OCGA 14-2-202

OCGA 14-2-202 Legal Requirements For Filing Articles Of Incorporation In Georgia

If you’re thinking of starting a new Georgia Corporation, the first thing you should have in mind is how to file with the Secretary of State the articles of incorporation. As you may know, the articles are the initial paperwork which establishes your corporation with the State of Georgia. Requirements of doing so are in Georgia statutes OCGA 14-2-202.

Some of the requirements are mandatory under OCGA 14-2-202 and others are merely optional.

Legal Requirements For Filing Articles Of Incorporation In GeorgiaAs far as the mandatory requirements, the articles must contain the following information:

  • Your corporate name. It is usually followed by the wording: Corporation, Inc. or Limited.
  • The number of shares the Corporation is authorized to issue. Authorized shares mean the total amount of shares that can be issued over time in the future. In other words, if you authorized 100,000 shares, you can decide the issue 50,000 at this point, and keep the rest for additional partners or investors. For smaller corporations, it would make sense to have more than 1 million.
  • The address of the corporation’s initial registered office and initial registered agent. The initial registered office is typically the principal place of business. It can be an actual business address or in someone’s home. Both it should be within the State of Georgia. You cannot use a post office box for the address. On the other hand, you can use mailbox or drop services for the address. Or alternatively, you can hire a local registered agent. The purpose of the registered agent is to have someone who can be served in the event there a lawsuit against the Corporation. And alternatively, how the Secretary of State may contact you for certain business.
  • The name and address of each incorporator. It is not uncommon to have one person as the initial incorporator, even though there is more than one partner.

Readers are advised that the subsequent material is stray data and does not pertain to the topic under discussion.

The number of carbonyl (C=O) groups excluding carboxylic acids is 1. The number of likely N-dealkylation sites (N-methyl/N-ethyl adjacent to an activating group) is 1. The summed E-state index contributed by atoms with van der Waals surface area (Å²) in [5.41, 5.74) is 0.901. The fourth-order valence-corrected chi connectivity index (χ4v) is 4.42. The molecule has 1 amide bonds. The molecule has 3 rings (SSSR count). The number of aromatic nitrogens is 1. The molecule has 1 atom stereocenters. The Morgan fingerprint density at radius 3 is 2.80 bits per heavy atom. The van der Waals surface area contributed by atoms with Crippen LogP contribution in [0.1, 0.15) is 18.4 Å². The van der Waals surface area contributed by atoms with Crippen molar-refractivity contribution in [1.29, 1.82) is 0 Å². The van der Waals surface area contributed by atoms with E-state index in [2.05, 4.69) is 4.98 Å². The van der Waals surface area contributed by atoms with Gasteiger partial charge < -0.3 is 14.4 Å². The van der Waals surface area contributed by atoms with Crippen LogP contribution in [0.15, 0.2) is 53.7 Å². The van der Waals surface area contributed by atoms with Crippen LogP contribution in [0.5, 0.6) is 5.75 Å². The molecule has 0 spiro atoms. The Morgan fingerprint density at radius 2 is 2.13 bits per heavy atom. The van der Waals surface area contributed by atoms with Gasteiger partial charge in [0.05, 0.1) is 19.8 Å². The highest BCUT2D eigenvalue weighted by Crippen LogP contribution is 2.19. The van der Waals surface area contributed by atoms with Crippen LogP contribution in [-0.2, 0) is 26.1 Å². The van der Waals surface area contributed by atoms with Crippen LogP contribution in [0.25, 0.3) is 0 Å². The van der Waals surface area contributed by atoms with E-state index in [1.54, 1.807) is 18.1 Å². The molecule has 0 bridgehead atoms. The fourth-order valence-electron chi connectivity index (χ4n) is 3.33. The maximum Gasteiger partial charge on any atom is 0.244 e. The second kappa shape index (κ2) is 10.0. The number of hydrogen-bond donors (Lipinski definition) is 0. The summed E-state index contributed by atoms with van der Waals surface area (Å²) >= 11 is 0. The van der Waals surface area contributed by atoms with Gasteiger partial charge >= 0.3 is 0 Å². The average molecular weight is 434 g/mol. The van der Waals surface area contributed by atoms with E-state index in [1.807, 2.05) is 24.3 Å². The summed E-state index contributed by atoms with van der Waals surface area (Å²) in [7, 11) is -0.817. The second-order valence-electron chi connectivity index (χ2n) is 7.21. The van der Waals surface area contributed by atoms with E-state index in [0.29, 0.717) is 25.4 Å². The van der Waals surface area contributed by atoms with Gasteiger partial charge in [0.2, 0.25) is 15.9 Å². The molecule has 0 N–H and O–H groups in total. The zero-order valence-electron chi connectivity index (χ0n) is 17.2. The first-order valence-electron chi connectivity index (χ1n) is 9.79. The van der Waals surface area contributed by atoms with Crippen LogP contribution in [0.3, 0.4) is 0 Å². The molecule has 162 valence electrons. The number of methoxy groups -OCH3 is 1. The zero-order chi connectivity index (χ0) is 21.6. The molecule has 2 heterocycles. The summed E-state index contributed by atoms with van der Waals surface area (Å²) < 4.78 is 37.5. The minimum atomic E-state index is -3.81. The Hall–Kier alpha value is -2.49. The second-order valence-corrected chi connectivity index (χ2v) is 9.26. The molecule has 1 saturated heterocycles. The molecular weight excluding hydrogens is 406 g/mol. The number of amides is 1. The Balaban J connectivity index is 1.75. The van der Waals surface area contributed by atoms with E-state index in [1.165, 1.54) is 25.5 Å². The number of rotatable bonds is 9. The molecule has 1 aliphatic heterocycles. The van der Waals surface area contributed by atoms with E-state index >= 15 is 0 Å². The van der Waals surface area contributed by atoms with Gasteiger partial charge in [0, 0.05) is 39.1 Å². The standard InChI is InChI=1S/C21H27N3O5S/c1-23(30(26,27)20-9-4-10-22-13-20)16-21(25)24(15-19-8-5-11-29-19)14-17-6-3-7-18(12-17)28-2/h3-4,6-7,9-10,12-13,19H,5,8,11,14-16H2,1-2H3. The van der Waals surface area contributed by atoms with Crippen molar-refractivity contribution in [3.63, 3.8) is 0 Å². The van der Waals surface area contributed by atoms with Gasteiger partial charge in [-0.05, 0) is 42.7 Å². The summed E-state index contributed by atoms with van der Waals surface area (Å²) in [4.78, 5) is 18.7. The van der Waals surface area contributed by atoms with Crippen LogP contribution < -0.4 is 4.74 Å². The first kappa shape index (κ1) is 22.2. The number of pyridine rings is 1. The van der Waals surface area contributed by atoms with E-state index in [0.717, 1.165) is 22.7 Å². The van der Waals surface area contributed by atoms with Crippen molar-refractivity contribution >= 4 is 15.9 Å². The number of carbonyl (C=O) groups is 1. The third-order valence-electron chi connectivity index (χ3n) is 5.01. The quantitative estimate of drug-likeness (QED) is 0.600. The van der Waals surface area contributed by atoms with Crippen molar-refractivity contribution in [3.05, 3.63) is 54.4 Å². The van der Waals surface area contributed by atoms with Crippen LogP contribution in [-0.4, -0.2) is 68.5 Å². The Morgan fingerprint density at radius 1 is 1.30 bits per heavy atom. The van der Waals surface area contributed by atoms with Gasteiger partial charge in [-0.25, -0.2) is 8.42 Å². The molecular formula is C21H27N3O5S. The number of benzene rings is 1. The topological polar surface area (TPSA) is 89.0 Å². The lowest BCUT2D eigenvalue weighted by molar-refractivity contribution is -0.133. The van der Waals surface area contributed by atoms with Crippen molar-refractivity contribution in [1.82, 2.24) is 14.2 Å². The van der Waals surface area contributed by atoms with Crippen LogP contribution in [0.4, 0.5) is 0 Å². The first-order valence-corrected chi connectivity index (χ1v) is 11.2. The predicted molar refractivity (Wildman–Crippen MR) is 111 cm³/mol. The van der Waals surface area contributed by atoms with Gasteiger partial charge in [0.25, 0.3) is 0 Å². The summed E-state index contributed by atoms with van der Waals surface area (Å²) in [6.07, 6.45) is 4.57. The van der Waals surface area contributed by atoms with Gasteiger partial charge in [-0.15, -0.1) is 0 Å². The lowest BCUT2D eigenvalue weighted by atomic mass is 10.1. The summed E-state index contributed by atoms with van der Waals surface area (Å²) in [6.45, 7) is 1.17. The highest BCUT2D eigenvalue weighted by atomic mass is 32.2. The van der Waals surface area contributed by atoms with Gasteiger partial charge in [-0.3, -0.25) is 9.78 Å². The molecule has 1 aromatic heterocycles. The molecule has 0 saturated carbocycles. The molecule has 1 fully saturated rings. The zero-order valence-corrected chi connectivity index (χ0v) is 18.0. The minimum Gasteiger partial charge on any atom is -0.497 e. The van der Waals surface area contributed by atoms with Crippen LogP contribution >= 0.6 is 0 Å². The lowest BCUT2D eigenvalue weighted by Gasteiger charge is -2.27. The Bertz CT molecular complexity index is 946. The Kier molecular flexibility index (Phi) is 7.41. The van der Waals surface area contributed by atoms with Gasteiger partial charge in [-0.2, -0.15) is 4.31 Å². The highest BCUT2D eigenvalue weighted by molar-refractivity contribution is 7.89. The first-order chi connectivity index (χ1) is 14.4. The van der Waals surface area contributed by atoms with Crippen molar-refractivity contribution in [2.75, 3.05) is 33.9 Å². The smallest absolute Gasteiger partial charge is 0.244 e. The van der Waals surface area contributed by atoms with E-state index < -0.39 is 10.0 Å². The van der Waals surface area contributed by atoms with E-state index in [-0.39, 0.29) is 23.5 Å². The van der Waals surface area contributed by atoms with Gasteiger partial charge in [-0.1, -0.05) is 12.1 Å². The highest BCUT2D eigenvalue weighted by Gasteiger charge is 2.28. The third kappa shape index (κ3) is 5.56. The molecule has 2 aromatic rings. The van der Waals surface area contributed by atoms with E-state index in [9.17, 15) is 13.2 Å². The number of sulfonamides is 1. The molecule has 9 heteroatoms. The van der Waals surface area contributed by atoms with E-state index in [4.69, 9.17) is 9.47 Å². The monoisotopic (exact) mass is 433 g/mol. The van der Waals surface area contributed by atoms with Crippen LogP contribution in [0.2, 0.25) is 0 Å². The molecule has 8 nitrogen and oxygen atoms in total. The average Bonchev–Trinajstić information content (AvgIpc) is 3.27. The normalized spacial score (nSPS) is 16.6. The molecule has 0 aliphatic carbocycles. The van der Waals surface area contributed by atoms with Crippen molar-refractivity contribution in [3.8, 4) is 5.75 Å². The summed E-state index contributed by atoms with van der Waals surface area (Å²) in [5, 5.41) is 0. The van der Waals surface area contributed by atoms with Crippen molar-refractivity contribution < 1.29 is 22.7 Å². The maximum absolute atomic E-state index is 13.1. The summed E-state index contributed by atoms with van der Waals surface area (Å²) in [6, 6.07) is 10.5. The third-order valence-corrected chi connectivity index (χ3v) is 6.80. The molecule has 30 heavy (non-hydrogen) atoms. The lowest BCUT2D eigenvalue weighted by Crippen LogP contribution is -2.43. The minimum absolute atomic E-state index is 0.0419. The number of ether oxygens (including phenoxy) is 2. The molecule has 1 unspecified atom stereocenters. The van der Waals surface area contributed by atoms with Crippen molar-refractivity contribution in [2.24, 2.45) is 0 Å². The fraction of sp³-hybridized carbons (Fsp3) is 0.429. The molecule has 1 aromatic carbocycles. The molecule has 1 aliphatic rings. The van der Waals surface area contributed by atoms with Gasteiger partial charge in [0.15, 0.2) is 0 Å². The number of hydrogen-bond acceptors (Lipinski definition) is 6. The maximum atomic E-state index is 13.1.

georgia incorporationOn the other hand, the following information is merely optional under OCGA 14-2-102:

  • The names and addresses of the individuals who will serve as the initial directors. You will be having your first meeting of directors shortly after formation and that is where each of information for the directors will be present. However, that initial meeting and resolutions need not be filed with the Secretary of State.
  • The purpose of the Corporation. Usually, people simply state: “Any business lawfully entitled to conduct in the State of Georgia .”
  • The par value of the shares of stock. The par value is the approximate value of each share of stock. So, if you had 20,000 shares issued at one dollar par value, the value the shares would be $20,000.
  • Probably one of the most important optional provisions is limiting the liability of the shareholders and directors for acts or omissions done in the course and scope of the corporate business. Under Georgia law, you can limit their liability. But, the following exceptions apply: misappropriating a corporate opportunity, intentional misconduct, a knowing violation of the law, or a transaction in which a director receives an improper personal benefit. Basically, a director is immune from liability if that person to the best of his or her knowledge, is acting in the best interest of the Corporation.

Seal_of_Georgia.svgCheck with the Secretary of State, because sometimes you can do the filing right online.

What is the next step? Bear in mind that a corporation will insulate you from personal liability as long as you observe corporate formalities. This means having the required meetings, minutes, and resolutions. The first thing you need to do is to create a minute book and have your first meeting of shareholders in which the directors are elected. It is usually for one year terms. Then immediately thereafter you will have the first meeting of directors. One of the matters they will accomplish initially is the appointment of all the officers, including a president, vice president, secretary and treasurer. Other items on the agenda would be a CPA, corporate attorney, bank account, subchapter S election, and other matters.

The good news is you can do this by phone conference so that everybody does not have to physically travel to one office. And, most people use a waiver of notice form so that a formal notice of the meeting or agenda is not have to be mailed out.

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